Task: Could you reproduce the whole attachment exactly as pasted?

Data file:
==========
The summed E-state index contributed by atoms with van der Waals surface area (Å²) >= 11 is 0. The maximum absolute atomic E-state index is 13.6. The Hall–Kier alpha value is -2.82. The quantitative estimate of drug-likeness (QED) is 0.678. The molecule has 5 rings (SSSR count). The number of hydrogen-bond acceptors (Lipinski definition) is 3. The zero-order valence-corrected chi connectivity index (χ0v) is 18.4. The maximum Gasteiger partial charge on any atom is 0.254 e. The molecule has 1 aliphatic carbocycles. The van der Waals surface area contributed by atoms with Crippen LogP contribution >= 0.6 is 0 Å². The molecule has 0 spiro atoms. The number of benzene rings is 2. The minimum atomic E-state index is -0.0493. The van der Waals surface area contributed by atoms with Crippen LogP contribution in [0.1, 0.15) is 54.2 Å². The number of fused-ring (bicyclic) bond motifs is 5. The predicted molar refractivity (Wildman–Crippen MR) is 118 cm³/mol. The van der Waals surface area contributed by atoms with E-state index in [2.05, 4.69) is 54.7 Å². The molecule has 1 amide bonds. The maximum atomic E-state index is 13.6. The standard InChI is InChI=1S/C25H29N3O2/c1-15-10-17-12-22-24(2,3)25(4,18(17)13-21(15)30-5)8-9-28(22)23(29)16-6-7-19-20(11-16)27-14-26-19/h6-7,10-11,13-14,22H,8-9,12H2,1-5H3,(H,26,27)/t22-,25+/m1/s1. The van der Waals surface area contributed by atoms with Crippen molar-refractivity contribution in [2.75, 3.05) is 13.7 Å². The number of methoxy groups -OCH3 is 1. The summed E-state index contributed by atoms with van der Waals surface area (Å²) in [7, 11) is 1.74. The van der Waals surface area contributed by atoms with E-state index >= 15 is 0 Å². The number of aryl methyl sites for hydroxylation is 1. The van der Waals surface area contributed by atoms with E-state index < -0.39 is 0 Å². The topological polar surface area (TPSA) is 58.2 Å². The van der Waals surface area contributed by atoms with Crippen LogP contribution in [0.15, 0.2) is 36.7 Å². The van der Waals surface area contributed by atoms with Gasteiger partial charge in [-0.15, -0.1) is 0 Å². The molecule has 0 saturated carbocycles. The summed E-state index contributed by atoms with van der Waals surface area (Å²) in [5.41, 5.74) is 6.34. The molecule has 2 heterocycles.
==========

The summed E-state index contributed by atoms with van der Waals surface area (Å²) >= 11 is 0. The maximum absolute atomic E-state index is 13.6. The Hall–Kier alpha value is -2.82. The quantitative estimate of drug-likeness (QED) is 0.678. The molecule has 5 rings (SSSR count). The number of hydrogen-bond acceptors (Lipinski definition) is 3. The zero-order valence-corrected chi connectivity index (χ0v) is 18.4. The maximum Gasteiger partial charge on any atom is 0.254 e. The molecule has 1 aliphatic carbocycles. The van der Waals surface area contributed by atoms with Crippen LogP contribution >= 0.6 is 0 Å². The molecule has 0 spiro atoms. The number of benzene rings is 2. The minimum atomic E-state index is -0.0493. The van der Waals surface area contributed by atoms with Crippen LogP contribution in [0.1, 0.15) is 54.2 Å². The number of fused-ring (bicyclic) bond motifs is 5. The predicted molar refractivity (Wildman–Crippen MR) is 118 cm³/mol. The van der Waals surface area contributed by atoms with E-state index in [2.05, 4.69) is 54.7 Å². The molecule has 1 amide bonds. The maximum atomic E-state index is 13.6. The standard InChI is InChI=1S/C25H29N3O2/c1-15-10-17-12-22-24(2,3)25(4,18(17)13-21(15)30-5)8-9-28(22)23(29)16-6-7-19-20(11-16)27-14-26-19/h6-7,10-11,13-14,22H,8-9,12H2,1-5H3,(H,26,27)/t22-,25+/m1/s1. The van der Waals surface area contributed by atoms with Crippen molar-refractivity contribution in [2.75, 3.05) is 13.7 Å². The number of methoxy groups -OCH3 is 1. The summed E-state index contributed by atoms with van der Waals surface area (Å²) in [7, 11) is 1.74. The van der Waals surface area contributed by atoms with E-state index >= 15 is 0 Å². The number of aryl methyl sites for hydroxylation is 1. The van der Waals surface area contributed by atoms with E-state index < -0.39 is 0 Å². The topological polar surface area (TPSA) is 58.2 Å². The van der Waals surface area contributed by atoms with Crippen LogP contribution in [0.15, 0.2) is 36.7 Å². The van der Waals surface area contributed by atoms with Gasteiger partial charge in [-0.15, -0.1) is 0 Å². The molecule has 0 saturated carbocycles. The summed E-state index contributed by atoms with van der Waals surface area (Å²) in [5.41, 5.74) is 6.34. The molecule has 2 heterocycles.